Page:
The fact that extorted money was accumulated in such a quantity and through a large number of sequential transactions at Binance raised plenty of questions and leads us to believe that the owners of those accounts had successfully passed KYC or bought a verified account on DarkMarkets. Otherwise they would need at least 40+ days for withdrawals as the Binance exchange imposes 2 BTC daily limit restriction for all unverified crypto withdrawals.
Unlike CipherBlade’s findings suggest, we believe that a significant chunk of extorted money went to the BitMix mixer. BitMix is an advanced mixer that largely complicates the detection of its deposit addresses and breaks the ties between money sent to and money received from this mixer.
Investigators working in the blockchain analytic space need to use the proper tools and resources that over time have been shown to detect the real exposure or it’s relatively easy to get trapped into an incomplete analysis. BitMix transactions, in fact, look very much like Binance peeling transactions shown earlier, with one major distinction – the money sent there cannot be tracked easily down.
How do we know that it went to BitMix?
Clain uses the pattern detection algorithms to track the behavior of a large number of mixers where BitMix is one of those services.
The attributes of BitMix transactions notably differ from the attributes of transactions that the attacker was using when sending the money to Binance. We also noted that other BitMix transactions, unrelated to the CWT ransom, utilized the similar attributes.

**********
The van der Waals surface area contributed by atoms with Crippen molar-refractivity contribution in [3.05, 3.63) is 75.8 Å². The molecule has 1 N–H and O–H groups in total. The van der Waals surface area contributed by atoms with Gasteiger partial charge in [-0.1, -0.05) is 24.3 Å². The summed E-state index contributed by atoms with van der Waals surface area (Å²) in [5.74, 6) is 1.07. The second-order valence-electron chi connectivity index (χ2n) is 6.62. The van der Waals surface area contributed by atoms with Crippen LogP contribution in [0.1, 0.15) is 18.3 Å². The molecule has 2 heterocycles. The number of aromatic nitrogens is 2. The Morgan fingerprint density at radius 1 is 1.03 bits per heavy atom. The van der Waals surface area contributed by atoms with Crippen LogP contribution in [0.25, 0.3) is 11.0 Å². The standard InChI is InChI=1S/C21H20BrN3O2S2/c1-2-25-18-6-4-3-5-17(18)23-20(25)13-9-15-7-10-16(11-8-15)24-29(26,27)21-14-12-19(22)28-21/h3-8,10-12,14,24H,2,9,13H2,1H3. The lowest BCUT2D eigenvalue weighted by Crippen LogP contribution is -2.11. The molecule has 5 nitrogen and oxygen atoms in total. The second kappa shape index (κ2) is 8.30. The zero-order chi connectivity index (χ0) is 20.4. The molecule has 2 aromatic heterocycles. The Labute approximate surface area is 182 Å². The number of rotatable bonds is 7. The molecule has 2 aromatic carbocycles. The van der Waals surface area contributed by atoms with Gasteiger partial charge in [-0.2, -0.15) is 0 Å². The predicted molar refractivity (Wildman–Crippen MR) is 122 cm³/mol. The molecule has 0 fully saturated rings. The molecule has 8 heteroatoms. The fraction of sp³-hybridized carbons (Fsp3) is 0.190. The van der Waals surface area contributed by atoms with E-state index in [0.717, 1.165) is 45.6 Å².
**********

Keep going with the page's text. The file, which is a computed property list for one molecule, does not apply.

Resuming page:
Unlike Binance example, the output amounts in BitMix transactions are not round numbers, which is a typical method of break peel chain heuristic.
Moreover, BitMix was spotted in being a laundering tool for other well-known extortions, such as NetWalker (800 BTC in total) where the proceeds of which exceeded all other flows in the mixer.
In the report, there is no mention of the mixing services to be in play, which Clain thinks is a significant omission of the analysis and leads to an incomplete conclusion.
Clain is a blockchain analytics company that grew out of the founders’ ambition to create the fastest, more comprehensive tools and resources to uncover and utilize the transparency of the blockchain. We believe that blockchain’s transparency allows for a fuller picture of the activities occurring on it, whether by good or bad actors. We’ve built tools and resources that are helping exchanges, businesses and investigators worldwide to address compliance and criminal activities on the blockchain.
Clain is the only blockchain analytic company that provides real-time analysis with a proprietary scoring system that identifies criminal activity and bad actors faster and more completely than any other blockchain analytics company.
If your company, exchange or investigators need the most complete blockchain analytic solution available worldwide, contact us. As we’ve detailed in this article, we consider that our blockchain analytics provides the most complete solution available on the market today.